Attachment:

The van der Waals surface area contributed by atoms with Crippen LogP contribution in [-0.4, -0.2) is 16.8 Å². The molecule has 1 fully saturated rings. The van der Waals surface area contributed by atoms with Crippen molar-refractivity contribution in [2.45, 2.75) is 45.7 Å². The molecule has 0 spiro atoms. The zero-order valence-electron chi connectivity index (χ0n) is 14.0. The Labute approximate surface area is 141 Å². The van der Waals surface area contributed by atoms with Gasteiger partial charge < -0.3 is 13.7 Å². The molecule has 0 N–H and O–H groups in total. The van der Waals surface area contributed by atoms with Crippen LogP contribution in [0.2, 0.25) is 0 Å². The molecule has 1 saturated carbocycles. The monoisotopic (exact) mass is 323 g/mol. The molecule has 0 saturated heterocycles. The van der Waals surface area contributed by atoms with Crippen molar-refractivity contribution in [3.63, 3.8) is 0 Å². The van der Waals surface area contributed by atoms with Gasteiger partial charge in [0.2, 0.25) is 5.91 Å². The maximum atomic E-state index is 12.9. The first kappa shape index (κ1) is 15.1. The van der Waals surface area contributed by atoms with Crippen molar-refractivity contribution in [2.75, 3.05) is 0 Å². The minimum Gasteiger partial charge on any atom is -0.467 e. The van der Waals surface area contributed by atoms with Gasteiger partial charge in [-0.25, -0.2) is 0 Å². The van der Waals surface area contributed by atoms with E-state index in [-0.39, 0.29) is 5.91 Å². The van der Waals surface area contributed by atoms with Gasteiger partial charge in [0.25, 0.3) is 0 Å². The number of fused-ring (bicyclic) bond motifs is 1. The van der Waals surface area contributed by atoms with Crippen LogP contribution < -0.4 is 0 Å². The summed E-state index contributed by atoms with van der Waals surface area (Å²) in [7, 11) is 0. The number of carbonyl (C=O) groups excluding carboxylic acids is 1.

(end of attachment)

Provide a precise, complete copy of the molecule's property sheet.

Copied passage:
The van der Waals surface area contributed by atoms with Crippen LogP contribution in [-0.4, -0.2) is 16.8 Å². The molecule has 1 fully saturated rings. The van der Waals surface area contributed by atoms with Crippen molar-refractivity contribution in [2.45, 2.75) is 45.7 Å². The molecule has 0 spiro atoms. The zero-order valence-electron chi connectivity index (χ0n) is 14.0. The Labute approximate surface area is 141 Å². The van der Waals surface area contributed by atoms with Gasteiger partial charge < -0.3 is 13.7 Å². The molecule has 0 N–H and O–H groups in total. The van der Waals surface area contributed by atoms with Crippen LogP contribution in [0.2, 0.25) is 0 Å². The molecule has 1 saturated carbocycles. The monoisotopic (exact) mass is 323 g/mol. The molecule has 0 saturated heterocycles. The van der Waals surface area contributed by atoms with Crippen molar-refractivity contribution in [3.63, 3.8) is 0 Å². The van der Waals surface area contributed by atoms with Gasteiger partial charge in [0.2, 0.25) is 5.91 Å². The maximum atomic E-state index is 12.9. The first kappa shape index (κ1) is 15.1. The van der Waals surface area contributed by atoms with Crippen molar-refractivity contribution in [2.75, 3.05) is 0 Å². The minimum Gasteiger partial charge on any atom is -0.467 e. The van der Waals surface area contributed by atoms with Gasteiger partial charge in [-0.25, -0.2) is 0 Å². The van der Waals surface area contributed by atoms with E-state index in [-0.39, 0.29) is 5.91 Å². The van der Waals surface area contributed by atoms with Gasteiger partial charge in [0.25, 0.3) is 0 Å². The number of fused-ring (bicyclic) bond motifs is 1. The van der Waals surface area contributed by atoms with Crippen LogP contribution < -0.4 is 0 Å². The summed E-state index contributed by atoms with van der Waals surface area (Å²) in [7, 11) is 0. The number of carbonyl (C=O) groups excluding carboxylic acids is 1.